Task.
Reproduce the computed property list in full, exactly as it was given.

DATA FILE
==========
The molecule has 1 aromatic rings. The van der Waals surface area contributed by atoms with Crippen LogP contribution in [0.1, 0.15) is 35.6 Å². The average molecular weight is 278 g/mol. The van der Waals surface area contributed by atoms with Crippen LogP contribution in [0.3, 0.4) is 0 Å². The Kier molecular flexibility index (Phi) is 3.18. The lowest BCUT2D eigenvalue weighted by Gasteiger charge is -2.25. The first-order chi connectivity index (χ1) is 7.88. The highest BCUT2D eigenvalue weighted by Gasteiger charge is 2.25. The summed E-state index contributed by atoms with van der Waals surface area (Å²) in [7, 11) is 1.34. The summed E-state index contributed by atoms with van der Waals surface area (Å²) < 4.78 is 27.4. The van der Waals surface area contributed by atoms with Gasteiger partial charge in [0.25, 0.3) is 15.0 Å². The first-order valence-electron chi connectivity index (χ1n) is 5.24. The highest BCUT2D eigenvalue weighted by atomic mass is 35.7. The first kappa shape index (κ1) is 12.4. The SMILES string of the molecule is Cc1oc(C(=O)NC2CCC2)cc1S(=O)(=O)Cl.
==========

The molecule has 1 aromatic rings. The van der Waals surface area contributed by atoms with Crippen LogP contribution in [0.1, 0.15) is 35.6 Å². The average molecular weight is 278 g/mol. The van der Waals surface area contributed by atoms with Crippen LogP contribution in [0.3, 0.4) is 0 Å². The Kier molecular flexibility index (Phi) is 3.18. The lowest BCUT2D eigenvalue weighted by Gasteiger charge is -2.25. The first-order chi connectivity index (χ1) is 7.88. The highest BCUT2D eigenvalue weighted by Gasteiger charge is 2.25. The summed E-state index contributed by atoms with van der Waals surface area (Å²) in [7, 11) is 1.34. The summed E-state index contributed by atoms with van der Waals surface area (Å²) < 4.78 is 27.4. The van der Waals surface area contributed by atoms with Gasteiger partial charge in [0.25, 0.3) is 15.0 Å². The first-order valence-electron chi connectivity index (χ1n) is 5.24. The highest BCUT2D eigenvalue weighted by atomic mass is 35.7. The first kappa shape index (κ1) is 12.4. The SMILES string of the molecule is Cc1oc(C(=O)NC2CCC2)cc1S(=O)(=O)Cl.